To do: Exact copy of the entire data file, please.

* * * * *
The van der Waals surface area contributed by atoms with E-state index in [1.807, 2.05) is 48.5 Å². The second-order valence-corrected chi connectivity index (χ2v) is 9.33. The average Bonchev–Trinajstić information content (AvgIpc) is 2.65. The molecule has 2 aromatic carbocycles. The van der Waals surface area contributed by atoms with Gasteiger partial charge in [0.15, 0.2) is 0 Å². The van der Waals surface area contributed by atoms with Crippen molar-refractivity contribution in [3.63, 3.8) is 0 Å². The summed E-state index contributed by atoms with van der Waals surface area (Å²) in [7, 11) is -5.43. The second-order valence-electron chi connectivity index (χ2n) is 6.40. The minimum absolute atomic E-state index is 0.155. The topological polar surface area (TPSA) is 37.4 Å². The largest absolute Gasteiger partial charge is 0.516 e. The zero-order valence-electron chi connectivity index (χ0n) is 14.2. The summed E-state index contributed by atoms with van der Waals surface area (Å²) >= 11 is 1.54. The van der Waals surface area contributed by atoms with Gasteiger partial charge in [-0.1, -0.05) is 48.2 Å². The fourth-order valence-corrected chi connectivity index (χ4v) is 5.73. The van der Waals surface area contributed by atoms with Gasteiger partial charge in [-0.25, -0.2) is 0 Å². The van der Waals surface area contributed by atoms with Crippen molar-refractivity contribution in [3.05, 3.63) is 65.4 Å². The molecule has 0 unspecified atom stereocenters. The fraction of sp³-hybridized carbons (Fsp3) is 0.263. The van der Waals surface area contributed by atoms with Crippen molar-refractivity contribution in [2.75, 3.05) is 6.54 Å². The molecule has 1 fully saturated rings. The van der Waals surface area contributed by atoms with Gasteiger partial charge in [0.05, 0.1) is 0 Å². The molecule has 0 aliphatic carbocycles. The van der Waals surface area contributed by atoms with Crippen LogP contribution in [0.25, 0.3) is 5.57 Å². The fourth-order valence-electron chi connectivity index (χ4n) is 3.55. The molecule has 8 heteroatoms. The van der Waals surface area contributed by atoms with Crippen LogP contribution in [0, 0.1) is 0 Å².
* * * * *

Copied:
The van der Waals surface area contributed by atoms with E-state index in [1.807, 2.05) is 48.5 Å². The second-order valence-corrected chi connectivity index (χ2v) is 9.33. The average Bonchev–Trinajstić information content (AvgIpc) is 2.65. The molecule has 2 aromatic carbocycles. The van der Waals surface area contributed by atoms with Gasteiger partial charge in [0.15, 0.2) is 0 Å². The van der Waals surface area contributed by atoms with Crippen molar-refractivity contribution in [3.63, 3.8) is 0 Å². The summed E-state index contributed by atoms with van der Waals surface area (Å²) in [7, 11) is -5.43. The second-order valence-electron chi connectivity index (χ2n) is 6.40. The minimum absolute atomic E-state index is 0.155. The topological polar surface area (TPSA) is 37.4 Å². The largest absolute Gasteiger partial charge is 0.516 e. The zero-order valence-electron chi connectivity index (χ0n) is 14.2. The summed E-state index contributed by atoms with van der Waals surface area (Å²) >= 11 is 1.54. The van der Waals surface area contributed by atoms with Gasteiger partial charge in [-0.1, -0.05) is 48.2 Å². The fourth-order valence-corrected chi connectivity index (χ4v) is 5.73. The van der Waals surface area contributed by atoms with Gasteiger partial charge in [-0.25, -0.2) is 0 Å². The van der Waals surface area contributed by atoms with Crippen molar-refractivity contribution in [3.05, 3.63) is 65.4 Å². The molecule has 0 unspecified atom stereocenters. The fraction of sp³-hybridized carbons (Fsp3) is 0.263. The van der Waals surface area contributed by atoms with Crippen molar-refractivity contribution in [2.75, 3.05) is 6.54 Å². The molecule has 1 fully saturated rings. The van der Waals surface area contributed by atoms with Gasteiger partial charge in [0.05, 0.1) is 0 Å². The molecule has 0 aliphatic carbocycles. The van der Waals surface area contributed by atoms with Crippen LogP contribution in [0.25, 0.3) is 5.57 Å². The fourth-order valence-electron chi connectivity index (χ4n) is 3.55. The molecule has 8 heteroatoms. The van der Waals surface area contributed by atoms with Crippen LogP contribution in [0, 0.1) is 0 Å².